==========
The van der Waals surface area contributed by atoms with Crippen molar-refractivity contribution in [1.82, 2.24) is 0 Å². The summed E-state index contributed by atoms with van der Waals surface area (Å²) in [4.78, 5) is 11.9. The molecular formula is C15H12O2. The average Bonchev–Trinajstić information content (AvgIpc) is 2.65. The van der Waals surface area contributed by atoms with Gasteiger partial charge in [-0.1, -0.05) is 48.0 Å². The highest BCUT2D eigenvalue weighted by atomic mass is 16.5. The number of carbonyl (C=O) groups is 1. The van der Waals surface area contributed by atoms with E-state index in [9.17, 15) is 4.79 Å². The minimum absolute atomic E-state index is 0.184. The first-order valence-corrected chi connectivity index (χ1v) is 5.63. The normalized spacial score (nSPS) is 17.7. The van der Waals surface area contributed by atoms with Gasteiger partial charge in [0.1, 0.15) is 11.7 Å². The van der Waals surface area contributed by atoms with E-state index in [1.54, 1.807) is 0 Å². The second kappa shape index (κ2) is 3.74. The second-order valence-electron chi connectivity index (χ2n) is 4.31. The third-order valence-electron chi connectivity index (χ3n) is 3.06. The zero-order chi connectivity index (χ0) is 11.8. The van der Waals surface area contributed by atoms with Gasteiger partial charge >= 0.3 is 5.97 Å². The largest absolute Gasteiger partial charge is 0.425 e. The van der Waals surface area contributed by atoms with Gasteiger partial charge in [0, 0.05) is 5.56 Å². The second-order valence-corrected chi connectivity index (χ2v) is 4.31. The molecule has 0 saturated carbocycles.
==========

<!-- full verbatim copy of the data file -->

The van der Waals surface area contributed by atoms with Crippen molar-refractivity contribution in [1.82, 2.24) is 0 Å². The summed E-state index contributed by atoms with van der Waals surface area (Å²) in [4.78, 5) is 11.9. The molecular formula is C15H12O2. The average Bonchev–Trinajstić information content (AvgIpc) is 2.65. The van der Waals surface area contributed by atoms with Gasteiger partial charge in [-0.1, -0.05) is 48.0 Å². The highest BCUT2D eigenvalue weighted by atomic mass is 16.5. The number of carbonyl (C=O) groups is 1. The van der Waals surface area contributed by atoms with E-state index in [9.17, 15) is 4.79 Å². The minimum absolute atomic E-state index is 0.184. The first-order valence-corrected chi connectivity index (χ1v) is 5.63. The normalized spacial score (nSPS) is 17.7. The van der Waals surface area contributed by atoms with Gasteiger partial charge in [0.1, 0.15) is 11.7 Å². The van der Waals surface area contributed by atoms with E-state index in [1.54, 1.807) is 0 Å². The second kappa shape index (κ2) is 3.74. The second-order valence-electron chi connectivity index (χ2n) is 4.31. The third-order valence-electron chi connectivity index (χ3n) is 3.06. The zero-order chi connectivity index (χ0) is 11.8. The van der Waals surface area contributed by atoms with Gasteiger partial charge >= 0.3 is 5.97 Å². The largest absolute Gasteiger partial charge is 0.425 e. The van der Waals surface area contributed by atoms with Gasteiger partial charge in [0, 0.05) is 5.56 Å². The second-order valence-corrected chi connectivity index (χ2v) is 4.31. The molecule has 0 saturated carbocycles.